Jun 12, 2006

OLPC Follow Up

The following is a follow up on to the One Laptop Per Child (OLPC) initiative post from last week, and is in response to concerns raised by a CETPA member:

Several of the concerns have already been considered, and while some of the solutions may not be ideal, they are at the very least a step in the right direction. Conditions on the ground will always be a factor, and there will always be differences from country to country. Ultimately, getting the devices in the field will be the proving ground for these theories, and I am certain that they will see much revision. The following is my understanding, from reviewing the project materials and full text of the comments and presentations of the project group, of the appropriate responses to the questions (listed below) about OLPC:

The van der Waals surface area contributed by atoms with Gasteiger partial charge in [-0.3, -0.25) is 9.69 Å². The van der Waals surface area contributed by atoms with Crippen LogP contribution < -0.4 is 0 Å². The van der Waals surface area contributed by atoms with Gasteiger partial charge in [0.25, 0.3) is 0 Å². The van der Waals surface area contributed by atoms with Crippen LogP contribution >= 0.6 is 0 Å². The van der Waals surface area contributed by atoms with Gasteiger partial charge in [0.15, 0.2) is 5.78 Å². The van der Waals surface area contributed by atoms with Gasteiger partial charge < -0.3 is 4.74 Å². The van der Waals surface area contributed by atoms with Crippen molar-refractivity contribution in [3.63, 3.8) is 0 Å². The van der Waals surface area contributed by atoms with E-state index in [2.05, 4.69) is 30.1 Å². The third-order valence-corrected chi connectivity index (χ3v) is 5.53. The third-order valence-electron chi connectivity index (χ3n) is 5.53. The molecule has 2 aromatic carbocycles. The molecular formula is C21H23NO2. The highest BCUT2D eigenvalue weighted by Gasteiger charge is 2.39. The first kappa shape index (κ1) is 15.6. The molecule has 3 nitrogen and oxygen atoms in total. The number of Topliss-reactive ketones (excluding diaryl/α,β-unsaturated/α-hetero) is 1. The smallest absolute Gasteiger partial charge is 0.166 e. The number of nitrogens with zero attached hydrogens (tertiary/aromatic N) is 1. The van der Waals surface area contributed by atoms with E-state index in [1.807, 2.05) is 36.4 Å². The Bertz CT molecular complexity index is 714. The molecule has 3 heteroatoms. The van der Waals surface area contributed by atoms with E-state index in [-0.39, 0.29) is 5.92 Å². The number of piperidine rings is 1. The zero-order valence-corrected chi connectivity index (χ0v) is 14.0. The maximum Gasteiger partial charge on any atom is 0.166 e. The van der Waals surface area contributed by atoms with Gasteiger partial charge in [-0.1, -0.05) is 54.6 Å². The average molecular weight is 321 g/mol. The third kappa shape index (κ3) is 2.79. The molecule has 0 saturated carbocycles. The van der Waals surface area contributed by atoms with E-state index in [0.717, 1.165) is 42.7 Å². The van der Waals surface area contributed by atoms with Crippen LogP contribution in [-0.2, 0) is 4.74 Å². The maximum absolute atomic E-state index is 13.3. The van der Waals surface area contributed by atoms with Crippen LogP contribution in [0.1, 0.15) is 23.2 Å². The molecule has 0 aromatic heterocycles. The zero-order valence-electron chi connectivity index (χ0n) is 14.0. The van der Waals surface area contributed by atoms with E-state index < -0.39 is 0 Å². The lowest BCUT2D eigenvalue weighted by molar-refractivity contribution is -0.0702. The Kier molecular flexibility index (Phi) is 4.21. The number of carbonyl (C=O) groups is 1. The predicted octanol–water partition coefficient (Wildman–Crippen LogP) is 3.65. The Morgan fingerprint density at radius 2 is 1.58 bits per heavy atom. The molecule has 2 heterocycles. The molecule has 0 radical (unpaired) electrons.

Q - How will these devices be maintained? They will break, everything breaks, and these will be in the worst of environments for electronic devices. I don't think parts distribution is part of the current plan, at least not in anything that I've read.

A - The current plan is to provide maintenance in much the same fashion that we in the United States do with our OLPC projects - train the upper grade kids to provide this support. While this may not be perfect, it is truly the only way to get it done on a scale such as this. As near as I can tell there is no spare parts distribution plan. However, since the laptops are extremely inexpensive, it stands to reason that buying some extra units would allow for initial replacement until a critical mass of spare parts could be established. The devices are completely sealed (ie air vent free) and contain no moving parts, in an effort to avoid much of the maintenance requirements of traditional PCs. True, failure is inevitable, but it seems reasonable to assume a fail rate of less than 1%, considering the design. And if 1 in 100 (I'd bet it will be even less) fail and aren't repaired, there will still be ninety-nine more that work.